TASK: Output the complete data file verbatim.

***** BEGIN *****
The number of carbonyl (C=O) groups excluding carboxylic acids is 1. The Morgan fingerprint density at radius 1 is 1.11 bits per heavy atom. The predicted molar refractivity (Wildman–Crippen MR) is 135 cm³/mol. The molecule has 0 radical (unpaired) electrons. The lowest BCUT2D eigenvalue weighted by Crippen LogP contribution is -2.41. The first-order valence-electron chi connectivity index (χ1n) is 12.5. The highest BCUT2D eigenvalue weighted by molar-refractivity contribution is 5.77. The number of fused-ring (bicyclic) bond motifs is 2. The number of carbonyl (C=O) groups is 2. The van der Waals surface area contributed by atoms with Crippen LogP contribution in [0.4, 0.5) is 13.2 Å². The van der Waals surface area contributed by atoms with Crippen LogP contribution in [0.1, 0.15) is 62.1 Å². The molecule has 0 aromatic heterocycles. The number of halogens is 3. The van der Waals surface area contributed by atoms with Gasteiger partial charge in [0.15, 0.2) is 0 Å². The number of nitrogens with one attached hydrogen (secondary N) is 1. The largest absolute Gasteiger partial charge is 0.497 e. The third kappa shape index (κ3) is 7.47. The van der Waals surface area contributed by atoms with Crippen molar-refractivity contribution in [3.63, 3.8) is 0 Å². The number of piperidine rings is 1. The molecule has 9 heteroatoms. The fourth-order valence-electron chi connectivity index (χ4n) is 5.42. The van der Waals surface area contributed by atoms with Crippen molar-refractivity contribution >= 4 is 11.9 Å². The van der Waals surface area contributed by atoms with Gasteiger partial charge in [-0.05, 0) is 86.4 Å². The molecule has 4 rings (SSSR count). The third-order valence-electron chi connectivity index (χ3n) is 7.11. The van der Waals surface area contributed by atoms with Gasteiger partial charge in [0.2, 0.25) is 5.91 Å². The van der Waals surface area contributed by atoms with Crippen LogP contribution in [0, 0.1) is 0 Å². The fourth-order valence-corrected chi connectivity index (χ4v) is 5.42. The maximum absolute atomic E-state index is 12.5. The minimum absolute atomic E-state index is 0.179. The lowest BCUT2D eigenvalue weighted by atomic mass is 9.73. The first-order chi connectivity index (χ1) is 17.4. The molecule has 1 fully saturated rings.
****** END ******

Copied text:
The number of carbonyl (C=O) groups excluding carboxylic acids is 1. The Morgan fingerprint density at radius 1 is 1.11 bits per heavy atom. The predicted molar refractivity (Wildman–Crippen MR) is 135 cm³/mol. The molecule has 0 radical (unpaired) electrons. The lowest BCUT2D eigenvalue weighted by Crippen LogP contribution is -2.41. The first-order valence-electron chi connectivity index (χ1n) is 12.5. The highest BCUT2D eigenvalue weighted by molar-refractivity contribution is 5.77. The number of fused-ring (bicyclic) bond motifs is 2. The number of carbonyl (C=O) groups is 2. The van der Waals surface area contributed by atoms with Crippen LogP contribution in [0.4, 0.5) is 13.2 Å². The van der Waals surface area contributed by atoms with Crippen LogP contribution in [0.1, 0.15) is 62.1 Å². The molecule has 0 aromatic heterocycles. The number of halogens is 3. The van der Waals surface area contributed by atoms with Gasteiger partial charge in [0.15, 0.2) is 0 Å². The number of nitrogens with one attached hydrogen (secondary N) is 1. The largest absolute Gasteiger partial charge is 0.497 e. The third kappa shape index (κ3) is 7.47. The van der Waals surface area contributed by atoms with Crippen molar-refractivity contribution in [3.63, 3.8) is 0 Å². The number of piperidine rings is 1. The molecule has 9 heteroatoms. The fourth-order valence-electron chi connectivity index (χ4n) is 5.42. The van der Waals surface area contributed by atoms with Crippen molar-refractivity contribution >= 4 is 11.9 Å². The van der Waals surface area contributed by atoms with Gasteiger partial charge in [-0.05, 0) is 86.4 Å². The molecule has 4 rings (SSSR count). The third-order valence-electron chi connectivity index (χ3n) is 7.11. The van der Waals surface area contributed by atoms with Gasteiger partial charge in [0.2, 0.25) is 5.91 Å². The van der Waals surface area contributed by atoms with Crippen LogP contribution in [0, 0.1) is 0 Å². The fourth-order valence-corrected chi connectivity index (χ4v) is 5.42. The maximum absolute atomic E-state index is 12.5. The minimum absolute atomic E-state index is 0.179. The lowest BCUT2D eigenvalue weighted by atomic mass is 9.73. The first-order chi connectivity index (χ1) is 17.4. The molecule has 1 fully saturated rings.